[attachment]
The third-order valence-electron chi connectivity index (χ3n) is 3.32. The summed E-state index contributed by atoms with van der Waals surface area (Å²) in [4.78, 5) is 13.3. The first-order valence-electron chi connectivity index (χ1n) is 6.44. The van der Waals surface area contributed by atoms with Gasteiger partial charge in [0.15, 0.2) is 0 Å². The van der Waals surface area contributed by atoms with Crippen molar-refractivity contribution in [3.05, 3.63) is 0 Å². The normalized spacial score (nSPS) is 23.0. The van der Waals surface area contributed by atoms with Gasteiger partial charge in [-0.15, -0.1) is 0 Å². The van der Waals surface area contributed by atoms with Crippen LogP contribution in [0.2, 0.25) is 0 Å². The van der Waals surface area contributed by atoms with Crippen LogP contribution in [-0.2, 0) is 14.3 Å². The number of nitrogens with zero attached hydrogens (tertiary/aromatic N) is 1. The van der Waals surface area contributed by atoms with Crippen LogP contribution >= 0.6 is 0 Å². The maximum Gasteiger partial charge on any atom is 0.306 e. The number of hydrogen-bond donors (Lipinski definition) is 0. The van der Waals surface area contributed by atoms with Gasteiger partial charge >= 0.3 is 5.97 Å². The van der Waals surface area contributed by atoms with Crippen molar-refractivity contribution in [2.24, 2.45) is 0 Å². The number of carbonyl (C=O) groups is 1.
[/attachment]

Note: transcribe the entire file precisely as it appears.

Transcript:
The third-order valence-electron chi connectivity index (χ3n) is 3.32. The summed E-state index contributed by atoms with van der Waals surface area (Å²) in [4.78, 5) is 13.3. The first-order valence-electron chi connectivity index (χ1n) is 6.44. The van der Waals surface area contributed by atoms with Gasteiger partial charge in [0.15, 0.2) is 0 Å². The van der Waals surface area contributed by atoms with Crippen molar-refractivity contribution in [3.05, 3.63) is 0 Å². The normalized spacial score (nSPS) is 23.0. The van der Waals surface area contributed by atoms with Gasteiger partial charge in [-0.15, -0.1) is 0 Å². The van der Waals surface area contributed by atoms with Crippen LogP contribution in [0.2, 0.25) is 0 Å². The van der Waals surface area contributed by atoms with Crippen LogP contribution in [-0.2, 0) is 14.3 Å². The number of nitrogens with zero attached hydrogens (tertiary/aromatic N) is 1. The van der Waals surface area contributed by atoms with Crippen LogP contribution >= 0.6 is 0 Å². The maximum Gasteiger partial charge on any atom is 0.306 e. The number of hydrogen-bond donors (Lipinski definition) is 0. The van der Waals surface area contributed by atoms with Gasteiger partial charge >= 0.3 is 5.97 Å². The van der Waals surface area contributed by atoms with Crippen molar-refractivity contribution in [2.24, 2.45) is 0 Å². The number of carbonyl (C=O) groups is 1.